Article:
Potential human services budget cuts would cripple poor to a greater extent
WILLMAR -- Potential budget cuts for federal human services programs could end up taking money "from the poorest of the poor." Larry Kleindl, director of the Kandiyohi County Family Services Department, told the county commissioners Tuesday that, in light of hardships caused by recent natural disasters, the timing of the proposed cuts "isn't very wise."
Kleindl said the possibility of $10 billion to $15 billion being cut from the federal human services budget cut would have "drastic effects" on Minnesota and on the clients served by Kandiyohi County's family service programs.
The federal cuts could mean potential reductions in the county's child support fees, Medical Assistance funding as well as a variety of programs for youth provided by the PACT 4 Family Collaborative.
In a later interview, Kleindl said his biggest concern is that the requirements for Medical Assistance eligibility will become more stringent and more people will be left without coverage.
He said Kandiyohi County depends on the revenue from Medical Assistance to provide services to county residents. Less revenue means fewer services. The cuts would also mean that youth programs that provide preventative services such as school nurses, school social workers and afterschool activities would be reduced. Cutting those programs, said Kleindl, would end up costing Kandiyohi County and local families more in the end.
He said it may be easy to ignore legislative action that's happening on the federal level, but he said what happens on the federal level for human services budget cuts "will make an impact" here.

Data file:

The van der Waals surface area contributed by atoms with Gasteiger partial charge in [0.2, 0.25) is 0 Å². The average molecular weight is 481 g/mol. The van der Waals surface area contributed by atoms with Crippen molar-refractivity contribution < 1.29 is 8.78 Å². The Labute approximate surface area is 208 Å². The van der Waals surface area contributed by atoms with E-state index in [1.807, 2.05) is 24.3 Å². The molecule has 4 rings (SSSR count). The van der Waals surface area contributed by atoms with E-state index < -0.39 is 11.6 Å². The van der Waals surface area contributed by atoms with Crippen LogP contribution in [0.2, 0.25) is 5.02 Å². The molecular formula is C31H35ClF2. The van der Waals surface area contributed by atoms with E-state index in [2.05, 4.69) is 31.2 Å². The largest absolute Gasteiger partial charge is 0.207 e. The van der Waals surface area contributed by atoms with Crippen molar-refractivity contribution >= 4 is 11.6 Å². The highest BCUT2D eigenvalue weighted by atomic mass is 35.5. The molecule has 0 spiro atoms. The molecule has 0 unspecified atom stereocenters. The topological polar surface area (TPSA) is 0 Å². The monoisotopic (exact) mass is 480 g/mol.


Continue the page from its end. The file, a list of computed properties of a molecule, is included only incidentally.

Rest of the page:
Also Tuesday, the commissioners approved a new contract with Woodland Centers for providing services in 2006. The contract represents a 3 percent increase.
Dr. Eugene Bonynge, executive director of Woodland Centers, gave an update on programs, such as the state's first intensive residential treatment facility in Atwater. That program is one that will be used to replace an existing program at the Willmar Regional Treatment Center.
Bonynge said residential programs for youth and adults last fewer days but have more intensive treatment and follow-up care. He said there doesn't appear to be any negative effects from the shorter treatment periods.
In other action the commissioners:
Approved a contract with U-Care as part of the Minnesota Senior Health Options program. The contract, which is a new state option for senior citizens on medical assistance, went into effect Tuesday.
Was informed a "summit" will be held at 1 p.m. Monday to discuss employment options at community businesses for people with disabilities.
Agreed to charge $25 to child care providers for new, mandatory training on child car restraints. Family foster care providers must receive the training but will not be charged a fee. The training must be completed by Jan. 1.